Ukraine's recently held presidential election has been deemed a success, but the country faces a number of continuing challenges including an ongoing separatist rebellion in the east. Karen Donfried of the German Marshall Fund and CFR Fellows Robert Kahn and Stephen Sestanovich join CFR President Richard N. Haass to discuss the crisis in Ukraine and its implications for U.S. foreign policy.
U.S. President Barack Obama and UK Prime Minister David Cameron held a press conference on June 5, 2014, after the G7 meeting in Brussels. They discussed relations with Ukraine and Russia and the United Kingdom's relationship with the European Union.
Ukraine's May 25 elections will likely proceed amid attempted disruptions by separatists in the east and U.S. officials should be prepared to bolster support for the government, says former ambassador John E. Herbst.
"The rebels of the 12th Company appear to be Ukrainians but, like many in the region, have deep ties to and affinity for Russia. They are veterans of the Soviet, Ukrainian or Russian Armies, and some have families on the other side of the border. Theirs is a tangled mix of identities and loyalties."
On April 17, 2014, Russia's Channel One in Russia hosted a question-and-answer session with Russian President Vladimir Putin, called Direct Line with Vladimir Putin. Russians asked questions primarily about Russia annexing Crimea from Ukraine.
Foreign ministers from the United States, the European Union, Ukraine, and Russia released a joint statement on April 17, 2014, outlining steps to reduce tensions in Ukraine after President Viktor Yanukovich was ousted and Russia annexed Crimea. The foreign ministers charge Organization for Security and Cooperation in Europe (OSCE) with enforcing the agreement. Secretary of State John Kerry and EU High Representative Catherine Ashton held a press conference to discuss the agreement.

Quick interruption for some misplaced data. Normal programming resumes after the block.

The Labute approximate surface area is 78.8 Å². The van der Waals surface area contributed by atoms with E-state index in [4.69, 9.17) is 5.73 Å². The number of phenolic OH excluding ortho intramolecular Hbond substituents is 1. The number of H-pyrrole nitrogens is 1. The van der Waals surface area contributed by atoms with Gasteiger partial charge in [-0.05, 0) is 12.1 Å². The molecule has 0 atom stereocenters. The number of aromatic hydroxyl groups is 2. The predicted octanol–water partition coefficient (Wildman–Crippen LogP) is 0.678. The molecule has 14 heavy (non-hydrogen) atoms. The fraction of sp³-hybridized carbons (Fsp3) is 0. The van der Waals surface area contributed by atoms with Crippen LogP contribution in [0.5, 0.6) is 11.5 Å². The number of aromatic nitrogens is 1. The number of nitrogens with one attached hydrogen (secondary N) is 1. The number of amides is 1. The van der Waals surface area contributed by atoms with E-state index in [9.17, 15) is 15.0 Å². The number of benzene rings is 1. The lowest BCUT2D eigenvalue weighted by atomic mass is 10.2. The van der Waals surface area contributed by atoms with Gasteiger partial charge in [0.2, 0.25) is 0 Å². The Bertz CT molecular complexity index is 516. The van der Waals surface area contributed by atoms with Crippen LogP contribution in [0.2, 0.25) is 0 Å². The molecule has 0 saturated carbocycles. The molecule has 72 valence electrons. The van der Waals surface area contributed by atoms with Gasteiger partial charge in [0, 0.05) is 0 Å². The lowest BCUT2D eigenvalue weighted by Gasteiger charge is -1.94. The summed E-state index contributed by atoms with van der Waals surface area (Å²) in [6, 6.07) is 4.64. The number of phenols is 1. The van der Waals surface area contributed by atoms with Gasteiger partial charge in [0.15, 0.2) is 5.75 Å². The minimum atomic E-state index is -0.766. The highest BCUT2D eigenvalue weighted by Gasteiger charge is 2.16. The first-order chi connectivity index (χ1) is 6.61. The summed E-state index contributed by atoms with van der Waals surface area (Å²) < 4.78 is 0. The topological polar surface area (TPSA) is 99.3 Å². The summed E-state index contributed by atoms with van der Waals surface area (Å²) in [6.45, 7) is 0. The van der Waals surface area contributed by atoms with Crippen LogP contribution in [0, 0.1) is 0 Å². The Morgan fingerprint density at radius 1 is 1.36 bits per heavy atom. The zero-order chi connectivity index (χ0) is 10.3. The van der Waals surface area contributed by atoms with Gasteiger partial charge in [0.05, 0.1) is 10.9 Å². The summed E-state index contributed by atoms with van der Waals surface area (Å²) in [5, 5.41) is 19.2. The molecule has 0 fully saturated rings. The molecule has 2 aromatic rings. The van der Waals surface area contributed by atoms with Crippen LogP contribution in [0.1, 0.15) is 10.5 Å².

In Project Syndicate, Richard Haass writes: "The strategy needed to resist Putin's efforts to expand Russia's influence beyond its borders – and to induce change within them – resembles nothing so much as the 'containment' doctrine that guided Western policy for the four decades of the Cold War."
Heidi Crebo-Rediker and Douglas A. Rediker examine the role of the European Bank for Reconstruction and Development (EBRD) in Ukraine, arguing that the EBRD should shift its resources away from Russia and, in accordance with its mandate, support Ukraine's transition toward democracy and market-oriented economics.
The Council on Foreign Relations' David Rockefeller Studies Program—CFR's "think tank"—is home to more than seventy full-time, adjunct, and visiting scholars and practitioners (called "fellows"). Their expertise covers the world's major regions as well as the critical issues shaping today's global agenda. Download the printable CFR Experts Guide.
The authors argue that the United States has responded inadequately to the rise of Chinese power and recommend placing less strategic emphasis on the goal of integrating China into the international system and more on balancing China's rise.
Campbell evaluates the implications of the Boko Haram insurgency and recommends that the United States support Nigerian efforts to address the drivers of Boko Haram, such as poverty and corruption, and to foster stronger ties with Nigerian civil society.
Koblentz argues that the United States should work with other nuclear-armed states to manage threats to nuclear stability in the near term and establish processes for multilateral arms control efforts over the longer term.
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